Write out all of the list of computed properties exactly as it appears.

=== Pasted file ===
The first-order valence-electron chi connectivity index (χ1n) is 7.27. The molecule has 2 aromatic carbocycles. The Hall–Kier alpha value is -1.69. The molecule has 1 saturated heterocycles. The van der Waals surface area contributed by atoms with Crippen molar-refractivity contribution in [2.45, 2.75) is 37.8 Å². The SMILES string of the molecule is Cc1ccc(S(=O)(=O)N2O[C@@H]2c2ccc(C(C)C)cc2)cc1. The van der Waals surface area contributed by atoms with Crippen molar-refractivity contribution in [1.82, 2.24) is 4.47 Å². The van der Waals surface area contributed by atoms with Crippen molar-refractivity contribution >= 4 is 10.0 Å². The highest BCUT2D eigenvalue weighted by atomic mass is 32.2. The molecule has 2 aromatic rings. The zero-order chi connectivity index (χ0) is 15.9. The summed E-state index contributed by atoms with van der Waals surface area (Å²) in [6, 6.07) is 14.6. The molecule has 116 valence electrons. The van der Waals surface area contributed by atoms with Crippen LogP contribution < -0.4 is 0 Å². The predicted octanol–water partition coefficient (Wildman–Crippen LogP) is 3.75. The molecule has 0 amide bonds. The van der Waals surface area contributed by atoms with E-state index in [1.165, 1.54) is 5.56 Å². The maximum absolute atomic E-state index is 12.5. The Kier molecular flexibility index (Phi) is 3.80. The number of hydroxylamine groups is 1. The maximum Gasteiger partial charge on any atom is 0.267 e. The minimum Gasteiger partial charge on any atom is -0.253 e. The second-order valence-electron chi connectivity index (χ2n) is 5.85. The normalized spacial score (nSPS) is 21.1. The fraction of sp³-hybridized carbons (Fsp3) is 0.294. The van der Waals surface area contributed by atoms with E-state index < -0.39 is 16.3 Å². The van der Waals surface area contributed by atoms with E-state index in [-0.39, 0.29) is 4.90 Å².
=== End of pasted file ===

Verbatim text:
The first-order valence-electron chi connectivity index (χ1n) is 7.27. The molecule has 2 aromatic carbocycles. The Hall–Kier alpha value is -1.69. The molecule has 1 saturated heterocycles. The van der Waals surface area contributed by atoms with Crippen molar-refractivity contribution in [2.45, 2.75) is 37.8 Å². The SMILES string of the molecule is Cc1ccc(S(=O)(=O)N2O[C@@H]2c2ccc(C(C)C)cc2)cc1. The van der Waals surface area contributed by atoms with Crippen molar-refractivity contribution in [1.82, 2.24) is 4.47 Å². The van der Waals surface area contributed by atoms with Crippen molar-refractivity contribution >= 4 is 10.0 Å². The highest BCUT2D eigenvalue weighted by atomic mass is 32.2. The molecule has 2 aromatic rings. The zero-order chi connectivity index (χ0) is 15.9. The summed E-state index contributed by atoms with van der Waals surface area (Å²) in [6, 6.07) is 14.6. The molecule has 116 valence electrons. The van der Waals surface area contributed by atoms with Crippen LogP contribution < -0.4 is 0 Å². The predicted octanol–water partition coefficient (Wildman–Crippen LogP) is 3.75. The molecule has 0 amide bonds. The van der Waals surface area contributed by atoms with E-state index in [1.165, 1.54) is 5.56 Å². The maximum absolute atomic E-state index is 12.5. The Kier molecular flexibility index (Phi) is 3.80. The number of hydroxylamine groups is 1. The maximum Gasteiger partial charge on any atom is 0.267 e. The minimum Gasteiger partial charge on any atom is -0.253 e. The second-order valence-electron chi connectivity index (χ2n) is 5.85. The normalized spacial score (nSPS) is 21.1. The fraction of sp³-hybridized carbons (Fsp3) is 0.294. The van der Waals surface area contributed by atoms with E-state index < -0.39 is 16.3 Å². The van der Waals surface area contributed by atoms with E-state index in [-0.39, 0.29) is 4.90 Å².